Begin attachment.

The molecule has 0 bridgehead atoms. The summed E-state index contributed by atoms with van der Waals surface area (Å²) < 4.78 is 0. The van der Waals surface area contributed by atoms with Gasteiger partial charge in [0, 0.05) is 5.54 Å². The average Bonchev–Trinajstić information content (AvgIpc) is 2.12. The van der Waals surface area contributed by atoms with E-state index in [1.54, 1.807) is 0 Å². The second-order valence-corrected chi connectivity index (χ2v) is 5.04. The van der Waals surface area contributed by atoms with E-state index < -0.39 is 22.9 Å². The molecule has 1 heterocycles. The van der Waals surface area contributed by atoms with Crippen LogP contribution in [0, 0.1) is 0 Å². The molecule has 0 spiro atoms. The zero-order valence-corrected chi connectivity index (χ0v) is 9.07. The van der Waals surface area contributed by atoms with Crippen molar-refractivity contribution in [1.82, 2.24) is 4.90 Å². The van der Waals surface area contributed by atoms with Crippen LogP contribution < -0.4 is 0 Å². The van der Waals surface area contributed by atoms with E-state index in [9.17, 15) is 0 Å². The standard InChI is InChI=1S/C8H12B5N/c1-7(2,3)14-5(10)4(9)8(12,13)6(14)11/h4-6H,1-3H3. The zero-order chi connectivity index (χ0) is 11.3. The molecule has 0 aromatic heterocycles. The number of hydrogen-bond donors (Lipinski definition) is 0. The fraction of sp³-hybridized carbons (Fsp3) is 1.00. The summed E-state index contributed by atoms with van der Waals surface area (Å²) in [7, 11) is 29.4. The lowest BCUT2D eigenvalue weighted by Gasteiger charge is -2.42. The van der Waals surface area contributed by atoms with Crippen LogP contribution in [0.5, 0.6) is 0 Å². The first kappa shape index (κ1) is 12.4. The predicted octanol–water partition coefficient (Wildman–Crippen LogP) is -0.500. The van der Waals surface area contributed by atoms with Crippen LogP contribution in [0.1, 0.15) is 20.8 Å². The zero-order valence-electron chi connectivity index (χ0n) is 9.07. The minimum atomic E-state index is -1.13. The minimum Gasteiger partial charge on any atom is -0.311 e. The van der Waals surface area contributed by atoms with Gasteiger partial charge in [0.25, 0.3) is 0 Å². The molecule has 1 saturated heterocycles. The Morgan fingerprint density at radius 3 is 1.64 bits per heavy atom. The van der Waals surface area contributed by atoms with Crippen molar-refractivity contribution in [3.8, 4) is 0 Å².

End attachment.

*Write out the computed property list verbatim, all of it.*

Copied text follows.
The molecule has 0 bridgehead atoms. The summed E-state index contributed by atoms with van der Waals surface area (Å²) < 4.78 is 0. The van der Waals surface area contributed by atoms with Gasteiger partial charge in [0, 0.05) is 5.54 Å². The average Bonchev–Trinajstić information content (AvgIpc) is 2.12. The van der Waals surface area contributed by atoms with E-state index in [1.54, 1.807) is 0 Å². The second-order valence-corrected chi connectivity index (χ2v) is 5.04. The van der Waals surface area contributed by atoms with E-state index < -0.39 is 22.9 Å². The molecule has 1 heterocycles. The van der Waals surface area contributed by atoms with Crippen LogP contribution in [0, 0.1) is 0 Å². The molecule has 0 spiro atoms. The zero-order valence-corrected chi connectivity index (χ0v) is 9.07. The van der Waals surface area contributed by atoms with Crippen molar-refractivity contribution in [1.82, 2.24) is 4.90 Å². The van der Waals surface area contributed by atoms with Crippen LogP contribution < -0.4 is 0 Å². The van der Waals surface area contributed by atoms with E-state index in [9.17, 15) is 0 Å². The standard InChI is InChI=1S/C8H12B5N/c1-7(2,3)14-5(10)4(9)8(12,13)6(14)11/h4-6H,1-3H3. The zero-order chi connectivity index (χ0) is 11.3. The molecule has 0 aromatic heterocycles. The number of hydrogen-bond donors (Lipinski definition) is 0. The fraction of sp³-hybridized carbons (Fsp3) is 1.00. The summed E-state index contributed by atoms with van der Waals surface area (Å²) in [7, 11) is 29.4. The lowest BCUT2D eigenvalue weighted by Gasteiger charge is -2.42. The van der Waals surface area contributed by atoms with Crippen LogP contribution in [0.5, 0.6) is 0 Å². The first kappa shape index (κ1) is 12.4. The predicted octanol–water partition coefficient (Wildman–Crippen LogP) is -0.500. The van der Waals surface area contributed by atoms with Crippen LogP contribution in [0.1, 0.15) is 20.8 Å². The zero-order valence-electron chi connectivity index (χ0n) is 9.07. The minimum atomic E-state index is -1.13. The minimum Gasteiger partial charge on any atom is -0.311 e. The van der Waals surface area contributed by atoms with Gasteiger partial charge in [0.25, 0.3) is 0 Å². The molecule has 1 saturated heterocycles. The Morgan fingerprint density at radius 3 is 1.64 bits per heavy atom. The van der Waals surface area contributed by atoms with Crippen molar-refractivity contribution in [3.8, 4) is 0 Å².